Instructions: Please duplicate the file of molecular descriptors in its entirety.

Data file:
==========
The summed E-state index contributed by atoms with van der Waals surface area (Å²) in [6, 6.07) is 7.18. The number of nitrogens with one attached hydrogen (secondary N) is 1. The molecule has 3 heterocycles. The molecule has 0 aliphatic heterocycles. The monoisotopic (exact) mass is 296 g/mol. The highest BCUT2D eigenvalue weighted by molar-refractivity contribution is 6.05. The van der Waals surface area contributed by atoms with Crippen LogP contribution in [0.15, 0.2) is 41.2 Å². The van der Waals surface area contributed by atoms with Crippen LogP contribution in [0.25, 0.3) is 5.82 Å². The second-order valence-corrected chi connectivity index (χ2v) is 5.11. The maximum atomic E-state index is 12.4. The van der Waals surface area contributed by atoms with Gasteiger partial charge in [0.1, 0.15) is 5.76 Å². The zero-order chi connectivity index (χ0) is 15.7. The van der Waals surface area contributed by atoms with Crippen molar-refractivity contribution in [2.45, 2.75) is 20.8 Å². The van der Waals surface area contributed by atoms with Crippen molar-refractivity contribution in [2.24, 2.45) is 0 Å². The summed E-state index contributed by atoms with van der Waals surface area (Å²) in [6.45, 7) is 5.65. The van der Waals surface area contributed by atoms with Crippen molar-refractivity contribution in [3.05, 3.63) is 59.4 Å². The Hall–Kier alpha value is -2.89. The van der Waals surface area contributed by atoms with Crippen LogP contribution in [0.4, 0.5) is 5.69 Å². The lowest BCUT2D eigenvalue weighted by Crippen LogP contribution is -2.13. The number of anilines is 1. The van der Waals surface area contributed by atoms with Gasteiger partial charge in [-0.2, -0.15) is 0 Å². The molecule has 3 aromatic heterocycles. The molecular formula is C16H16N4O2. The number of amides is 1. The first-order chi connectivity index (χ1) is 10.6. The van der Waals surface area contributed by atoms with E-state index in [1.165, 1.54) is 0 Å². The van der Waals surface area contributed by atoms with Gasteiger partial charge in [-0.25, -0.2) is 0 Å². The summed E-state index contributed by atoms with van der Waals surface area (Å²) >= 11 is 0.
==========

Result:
The summed E-state index contributed by atoms with van der Waals surface area (Å²) in [6, 6.07) is 7.18. The number of nitrogens with one attached hydrogen (secondary N) is 1. The molecule has 3 heterocycles. The molecule has 0 aliphatic heterocycles. The monoisotopic (exact) mass is 296 g/mol. The highest BCUT2D eigenvalue weighted by molar-refractivity contribution is 6.05. The van der Waals surface area contributed by atoms with Crippen LogP contribution in [0.15, 0.2) is 41.2 Å². The van der Waals surface area contributed by atoms with Crippen LogP contribution in [0.25, 0.3) is 5.82 Å². The second-order valence-corrected chi connectivity index (χ2v) is 5.11. The maximum atomic E-state index is 12.4. The van der Waals surface area contributed by atoms with Gasteiger partial charge in [0.1, 0.15) is 5.76 Å². The zero-order chi connectivity index (χ0) is 15.7. The van der Waals surface area contributed by atoms with Crippen molar-refractivity contribution in [2.45, 2.75) is 20.8 Å². The van der Waals surface area contributed by atoms with Crippen molar-refractivity contribution in [2.24, 2.45) is 0 Å². The summed E-state index contributed by atoms with van der Waals surface area (Å²) in [6.45, 7) is 5.65. The van der Waals surface area contributed by atoms with Crippen molar-refractivity contribution in [3.05, 3.63) is 59.4 Å². The Hall–Kier alpha value is -2.89. The van der Waals surface area contributed by atoms with Crippen LogP contribution in [0.4, 0.5) is 5.69 Å². The lowest BCUT2D eigenvalue weighted by Crippen LogP contribution is -2.13. The number of anilines is 1. The van der Waals surface area contributed by atoms with Gasteiger partial charge in [-0.2, -0.15) is 0 Å². The molecule has 3 aromatic heterocycles. The molecular formula is C16H16N4O2. The number of amides is 1. The first-order chi connectivity index (χ1) is 10.6. The van der Waals surface area contributed by atoms with E-state index in [1.165, 1.54) is 0 Å². The van der Waals surface area contributed by atoms with Gasteiger partial charge in [-0.25, -0.2) is 0 Å². The summed E-state index contributed by atoms with van der Waals surface area (Å²) >= 11 is 0.